Unemployment insurance plan would hurt businesses
Stabilizing Maryland's unemployment system is crucial to the state's economy and business community. The Maryland Chamber of Commerce appreciates the O'Malley administration's focus on this important issue. While the administration's proposal has some merit, the Maryland Chamber disagrees with The Sun's recent editorial ("Expanding benefits is worth the price," Dec. 21).
Deferring more than $80 million in unemployment insurance tax increases and expanding benefits to access $126.8 million from the federal government sounds appealing. But in the long run, this proposal would weaken the current system, socialize costs and ultimately ensure that Maryland employers pay higher, more inequitable rates for a longer period of time.
The administration's proposal to develop payment plan agreements with employers makes a lot of sense. Because of how rates are calculated, employers pay the majority of taxes in the first quarter. This plan will allow them to spread their payments over time, while still collecting funds needed to replenish the trust fund faster. The Department of Labor, Licensing and Regulation can do this without legislation.
The proposed reduction of the monthly interest rate from 1.5 percent to 1 percent - a change in the annualized rate from 18 percent to 12 percent - is also a step in the right direction. However, the Maryland Chamber encourages the state to drop the rate to 0.5 percent - a more reasonable annualized rate of only 6 percent.
A short-term fix that adds permanent, long-term costs is not the solution that we need. There are a lot of moving parts to this debate. We should proceed with caution, keeping the long-term consequences of our actions in mind. Creating and retaining jobs will help us resolve this problem. We are committed to working with the governor and General Assembly to ensure that happens.
Kathy Snyder, AnnapolisThe writer is president and chief executive officer of the Maryland Chamber of Commerce.
Dixon should stay
In my over 14 years serving on the Baltimore City Council, this is the first time I have availed myself of the opportunity to respond to a Sun editorial ("Dixon should step aside," Dec. 13). I feel very strongly that the events of the last week show that the mayor has her talented team at all levels of government firmly in control. It turns out that the mayor's "staying focused" message is more than just a paper statement.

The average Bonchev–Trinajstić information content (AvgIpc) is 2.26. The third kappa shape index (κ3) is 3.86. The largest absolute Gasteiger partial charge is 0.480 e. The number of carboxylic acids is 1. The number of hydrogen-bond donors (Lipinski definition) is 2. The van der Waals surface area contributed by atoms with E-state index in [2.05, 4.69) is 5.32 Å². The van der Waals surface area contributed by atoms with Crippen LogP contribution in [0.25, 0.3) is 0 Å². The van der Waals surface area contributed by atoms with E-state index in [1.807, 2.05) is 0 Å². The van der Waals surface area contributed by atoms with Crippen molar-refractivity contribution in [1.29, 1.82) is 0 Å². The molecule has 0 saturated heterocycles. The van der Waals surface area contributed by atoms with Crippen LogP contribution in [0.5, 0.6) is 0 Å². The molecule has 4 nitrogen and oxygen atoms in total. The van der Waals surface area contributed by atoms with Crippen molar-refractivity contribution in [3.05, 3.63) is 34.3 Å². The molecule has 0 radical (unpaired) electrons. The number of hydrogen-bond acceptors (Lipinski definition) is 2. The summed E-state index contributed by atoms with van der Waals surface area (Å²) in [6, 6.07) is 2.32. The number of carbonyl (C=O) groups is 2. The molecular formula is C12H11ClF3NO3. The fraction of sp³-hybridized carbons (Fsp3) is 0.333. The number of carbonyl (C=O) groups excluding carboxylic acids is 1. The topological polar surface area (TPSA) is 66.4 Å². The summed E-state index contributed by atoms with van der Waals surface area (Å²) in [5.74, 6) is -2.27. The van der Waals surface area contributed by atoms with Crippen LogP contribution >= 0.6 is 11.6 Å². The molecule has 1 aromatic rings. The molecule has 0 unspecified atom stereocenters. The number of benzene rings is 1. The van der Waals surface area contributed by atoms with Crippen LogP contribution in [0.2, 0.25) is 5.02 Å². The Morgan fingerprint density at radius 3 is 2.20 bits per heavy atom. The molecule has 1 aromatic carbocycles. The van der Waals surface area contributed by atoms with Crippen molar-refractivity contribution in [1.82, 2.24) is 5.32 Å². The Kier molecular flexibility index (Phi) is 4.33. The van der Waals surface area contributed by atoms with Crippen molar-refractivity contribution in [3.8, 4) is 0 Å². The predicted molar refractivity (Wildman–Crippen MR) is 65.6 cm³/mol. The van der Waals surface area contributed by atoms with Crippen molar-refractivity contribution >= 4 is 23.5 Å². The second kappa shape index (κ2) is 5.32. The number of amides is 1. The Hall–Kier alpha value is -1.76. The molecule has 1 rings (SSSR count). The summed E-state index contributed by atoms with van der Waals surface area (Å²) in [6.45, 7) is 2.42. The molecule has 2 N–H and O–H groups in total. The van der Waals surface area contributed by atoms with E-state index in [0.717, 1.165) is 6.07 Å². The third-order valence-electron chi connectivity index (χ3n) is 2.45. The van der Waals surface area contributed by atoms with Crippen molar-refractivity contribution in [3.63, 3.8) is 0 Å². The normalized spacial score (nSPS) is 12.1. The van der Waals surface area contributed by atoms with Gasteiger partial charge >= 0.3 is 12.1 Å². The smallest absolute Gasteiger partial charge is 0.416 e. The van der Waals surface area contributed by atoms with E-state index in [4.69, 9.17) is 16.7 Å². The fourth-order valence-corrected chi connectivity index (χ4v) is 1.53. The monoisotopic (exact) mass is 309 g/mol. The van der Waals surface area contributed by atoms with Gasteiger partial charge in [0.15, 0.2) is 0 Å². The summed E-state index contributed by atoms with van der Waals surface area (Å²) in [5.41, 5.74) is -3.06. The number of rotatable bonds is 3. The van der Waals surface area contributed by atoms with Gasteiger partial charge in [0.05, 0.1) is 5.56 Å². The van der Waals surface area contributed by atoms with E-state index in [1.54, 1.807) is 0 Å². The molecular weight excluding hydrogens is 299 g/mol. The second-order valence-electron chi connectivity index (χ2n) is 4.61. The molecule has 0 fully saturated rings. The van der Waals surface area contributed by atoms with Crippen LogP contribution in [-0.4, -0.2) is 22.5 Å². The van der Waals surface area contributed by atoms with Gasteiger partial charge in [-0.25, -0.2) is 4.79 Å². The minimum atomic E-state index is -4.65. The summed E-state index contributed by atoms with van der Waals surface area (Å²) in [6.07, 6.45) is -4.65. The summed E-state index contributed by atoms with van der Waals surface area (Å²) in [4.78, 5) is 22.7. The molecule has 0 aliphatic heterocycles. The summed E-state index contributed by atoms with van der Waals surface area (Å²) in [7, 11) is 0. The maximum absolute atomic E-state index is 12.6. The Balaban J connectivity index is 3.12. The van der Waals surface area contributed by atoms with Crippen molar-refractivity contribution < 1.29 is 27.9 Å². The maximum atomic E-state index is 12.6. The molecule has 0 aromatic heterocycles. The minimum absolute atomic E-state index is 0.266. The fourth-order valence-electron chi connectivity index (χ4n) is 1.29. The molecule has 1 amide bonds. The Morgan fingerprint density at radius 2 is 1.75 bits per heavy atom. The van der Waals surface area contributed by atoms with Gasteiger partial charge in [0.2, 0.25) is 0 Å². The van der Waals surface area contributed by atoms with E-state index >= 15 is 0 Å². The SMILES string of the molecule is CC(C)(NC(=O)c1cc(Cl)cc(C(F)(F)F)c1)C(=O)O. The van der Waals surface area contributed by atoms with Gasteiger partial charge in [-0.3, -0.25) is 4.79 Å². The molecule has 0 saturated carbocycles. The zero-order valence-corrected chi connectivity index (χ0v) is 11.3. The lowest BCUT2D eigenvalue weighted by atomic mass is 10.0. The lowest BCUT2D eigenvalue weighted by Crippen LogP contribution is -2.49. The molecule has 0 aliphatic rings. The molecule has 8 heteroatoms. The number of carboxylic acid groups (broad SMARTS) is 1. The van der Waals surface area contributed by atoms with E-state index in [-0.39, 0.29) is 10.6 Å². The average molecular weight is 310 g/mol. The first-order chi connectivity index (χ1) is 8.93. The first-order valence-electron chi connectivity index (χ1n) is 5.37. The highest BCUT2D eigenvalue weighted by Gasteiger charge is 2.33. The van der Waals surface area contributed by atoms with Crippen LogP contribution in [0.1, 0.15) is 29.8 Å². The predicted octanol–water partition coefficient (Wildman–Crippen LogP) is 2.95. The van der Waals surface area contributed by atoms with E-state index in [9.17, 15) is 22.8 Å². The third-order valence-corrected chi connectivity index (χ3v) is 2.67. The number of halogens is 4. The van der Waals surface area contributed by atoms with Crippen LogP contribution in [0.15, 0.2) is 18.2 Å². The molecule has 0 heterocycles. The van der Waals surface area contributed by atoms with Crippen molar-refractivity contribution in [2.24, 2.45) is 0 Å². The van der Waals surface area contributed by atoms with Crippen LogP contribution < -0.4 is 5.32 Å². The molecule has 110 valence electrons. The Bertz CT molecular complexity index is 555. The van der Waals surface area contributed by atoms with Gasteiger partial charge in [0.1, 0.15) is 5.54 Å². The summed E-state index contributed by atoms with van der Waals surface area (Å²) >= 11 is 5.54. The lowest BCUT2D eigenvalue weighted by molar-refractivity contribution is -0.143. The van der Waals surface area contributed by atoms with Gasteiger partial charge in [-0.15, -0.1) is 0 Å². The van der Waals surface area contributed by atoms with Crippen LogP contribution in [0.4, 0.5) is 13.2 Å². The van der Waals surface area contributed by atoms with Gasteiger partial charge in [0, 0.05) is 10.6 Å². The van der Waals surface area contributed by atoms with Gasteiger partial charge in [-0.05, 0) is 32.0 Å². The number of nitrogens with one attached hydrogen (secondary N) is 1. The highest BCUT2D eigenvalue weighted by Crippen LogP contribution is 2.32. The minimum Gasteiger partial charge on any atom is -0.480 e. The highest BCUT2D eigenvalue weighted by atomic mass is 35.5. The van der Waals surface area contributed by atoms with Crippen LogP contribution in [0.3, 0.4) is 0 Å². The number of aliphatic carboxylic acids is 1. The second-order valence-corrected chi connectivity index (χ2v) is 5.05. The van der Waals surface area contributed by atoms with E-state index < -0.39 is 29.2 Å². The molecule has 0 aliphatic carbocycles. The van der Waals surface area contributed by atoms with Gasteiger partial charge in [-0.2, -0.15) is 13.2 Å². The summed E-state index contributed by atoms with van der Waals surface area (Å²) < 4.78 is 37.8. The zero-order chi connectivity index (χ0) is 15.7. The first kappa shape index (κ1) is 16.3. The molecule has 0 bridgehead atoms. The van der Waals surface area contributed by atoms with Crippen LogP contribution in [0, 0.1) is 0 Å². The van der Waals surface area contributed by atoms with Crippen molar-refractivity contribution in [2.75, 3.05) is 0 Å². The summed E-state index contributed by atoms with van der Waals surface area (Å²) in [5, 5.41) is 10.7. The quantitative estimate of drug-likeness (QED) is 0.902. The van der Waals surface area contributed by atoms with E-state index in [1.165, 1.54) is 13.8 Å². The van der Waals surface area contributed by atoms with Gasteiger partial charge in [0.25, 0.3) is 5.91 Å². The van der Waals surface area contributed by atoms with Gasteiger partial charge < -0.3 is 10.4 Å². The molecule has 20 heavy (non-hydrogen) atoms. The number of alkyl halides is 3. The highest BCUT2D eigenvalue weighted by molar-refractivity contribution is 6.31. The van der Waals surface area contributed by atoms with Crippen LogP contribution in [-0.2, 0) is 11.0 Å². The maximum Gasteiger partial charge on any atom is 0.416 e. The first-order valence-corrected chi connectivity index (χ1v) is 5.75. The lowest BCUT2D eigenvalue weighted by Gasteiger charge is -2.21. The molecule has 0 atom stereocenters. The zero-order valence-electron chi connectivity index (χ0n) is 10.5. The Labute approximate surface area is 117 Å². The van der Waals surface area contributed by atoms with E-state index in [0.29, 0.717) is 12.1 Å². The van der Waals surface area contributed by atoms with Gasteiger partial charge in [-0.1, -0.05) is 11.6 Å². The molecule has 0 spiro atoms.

On Friday, The Sun reported that Baltimore public works crews replaced an eight-foot section of a large water main less than 24 hours after a major break flooded a section of Argonne Drive that bordered my district. Meanwhile, city Housing Department staff provided residents affected by a nearby gas main rupture with heaters and blankets. All services were restored by Monday. I was at the scene several times during this emergency and was impressed with the effort of our city employees.
And then on Sunday, less than 12 hours after a major snow storm dumped 18 or more inches of snow on Baltimore streets, all major roads were cleared and city crews were well into plowing secondary streets.
These two events are a reminder of the importance of good management. Along with the violent crime rate falling, this councilman feels secure with Mayor Dixon in City Hall. She is a great mayor who should remain in office until all legal options have been exhausted.
Robert W. Curran, BaltimoreThe writer is a city councilman representing the 3rd District.
GOP improved health bill
There's several things wrong with Jack Kinstlinger's letter "GOP digs its political grave" (Readers respond, Dec. 22).
I'm sure it's convenient for Mr. Kinstlinger to assume that a bill that is now wildly unpopular will one day be wildly popular. That's within his rights.
Rewriting history, however, is not. In fact, the 1935 Social Security bill was supported by the vast majority of Republicans in both the House and the Senate, which is a far cry from the unanimous Republican opposition to the current bill.
I would also point out that the current bill has been drastically downsized from the original proposal, and it now appears that neither the public option nor federally financed abortions will make their way into the final bill.